Robert Kagan joins Jim Lindsay to discuss the state of the liberal international order. Kagan is the Stephen & Barbara Friedman senior fellow at the Brookings Institution. He is a contributing columnist at the Washington Post and the author of The Jungle Grows Back: America and Our Imperiled World, which was released on September 18. (This is a rebroadcast.)
The Trump administration is repeating the mistakes of America’s interwar isolationists, who believed that the nation could and should insulate itself from global troubles. To understand this attitude, we need to look to the past.
The turbulent aftermath of World War I informs our troubled times and reminds us of the potency of nationalism, the attraction of authoritarianism, the risks of economic fragmentation, the temptations of American isolationism, and the fragility of multilateralism.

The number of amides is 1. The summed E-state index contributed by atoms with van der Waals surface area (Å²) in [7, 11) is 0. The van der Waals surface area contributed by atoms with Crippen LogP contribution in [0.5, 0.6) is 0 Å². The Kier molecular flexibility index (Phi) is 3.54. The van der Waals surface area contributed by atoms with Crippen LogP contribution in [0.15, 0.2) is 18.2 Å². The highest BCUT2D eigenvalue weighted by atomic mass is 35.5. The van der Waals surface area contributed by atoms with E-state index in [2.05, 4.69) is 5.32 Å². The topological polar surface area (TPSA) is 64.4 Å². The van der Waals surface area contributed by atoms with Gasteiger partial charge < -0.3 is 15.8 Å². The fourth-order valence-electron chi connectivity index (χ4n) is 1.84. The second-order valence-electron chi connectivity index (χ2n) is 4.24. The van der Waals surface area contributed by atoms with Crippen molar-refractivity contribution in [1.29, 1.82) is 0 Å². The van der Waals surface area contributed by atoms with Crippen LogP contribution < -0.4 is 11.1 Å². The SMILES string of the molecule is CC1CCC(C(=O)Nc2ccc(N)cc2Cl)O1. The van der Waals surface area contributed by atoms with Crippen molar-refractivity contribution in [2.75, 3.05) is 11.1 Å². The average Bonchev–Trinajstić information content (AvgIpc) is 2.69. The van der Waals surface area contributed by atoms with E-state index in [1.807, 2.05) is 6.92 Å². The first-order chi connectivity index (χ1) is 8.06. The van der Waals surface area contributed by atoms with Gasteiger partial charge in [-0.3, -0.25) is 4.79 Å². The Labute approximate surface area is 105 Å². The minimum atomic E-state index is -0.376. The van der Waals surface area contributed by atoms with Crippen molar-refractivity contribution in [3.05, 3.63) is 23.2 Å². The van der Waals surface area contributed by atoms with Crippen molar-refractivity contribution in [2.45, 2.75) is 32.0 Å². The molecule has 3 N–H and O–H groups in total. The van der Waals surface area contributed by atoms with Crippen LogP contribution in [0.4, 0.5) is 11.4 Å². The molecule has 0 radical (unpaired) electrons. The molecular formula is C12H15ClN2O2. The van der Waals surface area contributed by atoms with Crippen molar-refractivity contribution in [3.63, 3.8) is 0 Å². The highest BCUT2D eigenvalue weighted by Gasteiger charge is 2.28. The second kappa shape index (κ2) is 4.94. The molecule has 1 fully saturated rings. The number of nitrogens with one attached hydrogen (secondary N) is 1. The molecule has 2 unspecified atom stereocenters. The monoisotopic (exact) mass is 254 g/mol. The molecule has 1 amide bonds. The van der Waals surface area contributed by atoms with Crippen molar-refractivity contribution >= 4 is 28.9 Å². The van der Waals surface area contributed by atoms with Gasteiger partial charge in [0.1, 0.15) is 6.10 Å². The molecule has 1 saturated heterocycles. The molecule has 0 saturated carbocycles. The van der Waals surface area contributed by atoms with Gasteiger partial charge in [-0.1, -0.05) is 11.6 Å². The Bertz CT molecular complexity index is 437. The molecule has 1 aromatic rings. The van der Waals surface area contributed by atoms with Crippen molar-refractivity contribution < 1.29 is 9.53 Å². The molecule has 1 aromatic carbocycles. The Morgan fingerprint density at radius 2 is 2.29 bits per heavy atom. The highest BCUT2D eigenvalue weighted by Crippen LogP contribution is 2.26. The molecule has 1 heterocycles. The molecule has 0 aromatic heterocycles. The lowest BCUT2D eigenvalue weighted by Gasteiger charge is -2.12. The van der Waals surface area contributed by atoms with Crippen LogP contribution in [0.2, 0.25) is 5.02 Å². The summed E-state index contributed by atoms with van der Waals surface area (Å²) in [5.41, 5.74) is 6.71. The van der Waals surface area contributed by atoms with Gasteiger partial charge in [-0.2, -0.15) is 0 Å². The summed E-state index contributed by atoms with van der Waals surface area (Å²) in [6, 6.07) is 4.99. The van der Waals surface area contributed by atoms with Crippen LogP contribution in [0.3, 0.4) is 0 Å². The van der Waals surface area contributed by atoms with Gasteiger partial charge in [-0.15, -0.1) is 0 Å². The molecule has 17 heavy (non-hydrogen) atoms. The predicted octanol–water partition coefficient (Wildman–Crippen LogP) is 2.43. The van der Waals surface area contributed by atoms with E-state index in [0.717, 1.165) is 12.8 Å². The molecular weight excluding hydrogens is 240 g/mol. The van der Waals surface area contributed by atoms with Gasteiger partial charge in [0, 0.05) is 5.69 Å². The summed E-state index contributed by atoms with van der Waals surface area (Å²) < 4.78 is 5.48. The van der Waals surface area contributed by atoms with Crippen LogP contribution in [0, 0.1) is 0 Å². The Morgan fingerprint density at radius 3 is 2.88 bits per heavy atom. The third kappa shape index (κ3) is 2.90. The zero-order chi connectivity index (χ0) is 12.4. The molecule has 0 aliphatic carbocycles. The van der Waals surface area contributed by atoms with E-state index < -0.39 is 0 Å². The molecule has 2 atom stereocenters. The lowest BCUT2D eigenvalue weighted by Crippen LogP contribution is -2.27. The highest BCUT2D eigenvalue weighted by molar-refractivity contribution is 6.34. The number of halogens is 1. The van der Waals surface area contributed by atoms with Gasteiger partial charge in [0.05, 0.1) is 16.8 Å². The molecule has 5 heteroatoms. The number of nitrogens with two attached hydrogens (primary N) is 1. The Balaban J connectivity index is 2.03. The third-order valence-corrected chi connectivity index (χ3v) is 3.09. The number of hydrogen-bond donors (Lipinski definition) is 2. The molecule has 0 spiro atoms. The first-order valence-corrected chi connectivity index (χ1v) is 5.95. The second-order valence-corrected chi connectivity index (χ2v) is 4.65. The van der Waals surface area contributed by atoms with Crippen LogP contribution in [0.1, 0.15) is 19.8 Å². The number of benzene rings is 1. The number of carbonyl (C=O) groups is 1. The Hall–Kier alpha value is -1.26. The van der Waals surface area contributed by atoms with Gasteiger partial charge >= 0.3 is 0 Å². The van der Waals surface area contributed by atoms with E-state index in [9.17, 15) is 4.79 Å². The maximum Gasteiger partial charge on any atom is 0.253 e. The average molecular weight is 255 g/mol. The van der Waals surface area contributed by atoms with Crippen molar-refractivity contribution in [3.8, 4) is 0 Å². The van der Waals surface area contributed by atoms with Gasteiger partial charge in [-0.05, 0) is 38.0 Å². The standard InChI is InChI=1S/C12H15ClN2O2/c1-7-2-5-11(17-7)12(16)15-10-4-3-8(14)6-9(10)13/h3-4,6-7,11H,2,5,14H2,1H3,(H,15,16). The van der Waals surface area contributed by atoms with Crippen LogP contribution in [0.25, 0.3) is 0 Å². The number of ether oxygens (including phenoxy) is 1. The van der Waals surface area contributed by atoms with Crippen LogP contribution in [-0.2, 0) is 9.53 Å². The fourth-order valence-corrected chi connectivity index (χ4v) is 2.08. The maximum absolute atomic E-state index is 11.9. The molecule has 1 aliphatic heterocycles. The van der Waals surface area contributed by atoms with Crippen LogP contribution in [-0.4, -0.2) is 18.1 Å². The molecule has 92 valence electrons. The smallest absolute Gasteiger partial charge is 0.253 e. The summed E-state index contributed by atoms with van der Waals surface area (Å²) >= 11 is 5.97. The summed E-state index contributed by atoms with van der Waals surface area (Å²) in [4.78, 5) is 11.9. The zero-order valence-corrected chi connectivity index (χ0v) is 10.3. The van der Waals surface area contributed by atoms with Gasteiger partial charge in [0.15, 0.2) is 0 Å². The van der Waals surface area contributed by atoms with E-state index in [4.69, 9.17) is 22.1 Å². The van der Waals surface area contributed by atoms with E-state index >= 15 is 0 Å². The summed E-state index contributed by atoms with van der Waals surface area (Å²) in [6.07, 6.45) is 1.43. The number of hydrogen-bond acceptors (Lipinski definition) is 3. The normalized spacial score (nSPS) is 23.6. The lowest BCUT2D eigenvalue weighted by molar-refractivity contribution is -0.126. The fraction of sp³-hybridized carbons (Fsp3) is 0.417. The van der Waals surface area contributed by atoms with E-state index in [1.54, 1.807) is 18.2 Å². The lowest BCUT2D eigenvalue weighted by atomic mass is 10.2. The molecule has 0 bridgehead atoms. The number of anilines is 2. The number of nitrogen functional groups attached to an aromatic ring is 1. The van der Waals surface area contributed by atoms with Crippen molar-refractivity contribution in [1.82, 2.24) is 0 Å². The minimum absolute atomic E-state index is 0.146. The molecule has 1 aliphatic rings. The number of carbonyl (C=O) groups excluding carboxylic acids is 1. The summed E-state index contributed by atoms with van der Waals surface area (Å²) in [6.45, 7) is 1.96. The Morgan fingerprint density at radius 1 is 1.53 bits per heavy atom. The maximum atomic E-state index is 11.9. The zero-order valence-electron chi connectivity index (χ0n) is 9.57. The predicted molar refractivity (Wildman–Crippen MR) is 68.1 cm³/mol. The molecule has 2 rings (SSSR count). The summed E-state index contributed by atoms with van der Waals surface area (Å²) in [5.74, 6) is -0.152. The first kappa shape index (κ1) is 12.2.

With the perils of heedless innovation all too apparent, and with a new and potentially more transformative wave of technical advances in the pipeline, global movements to govern the next technological revolution are beginning to take shape.
U.S. competition with China continues to intensify, but rather than adopting a strategy of containment, the United States should respond by reinforcing its relationships with allies and leveraging China's desire for stability to discourage disruptive behavior.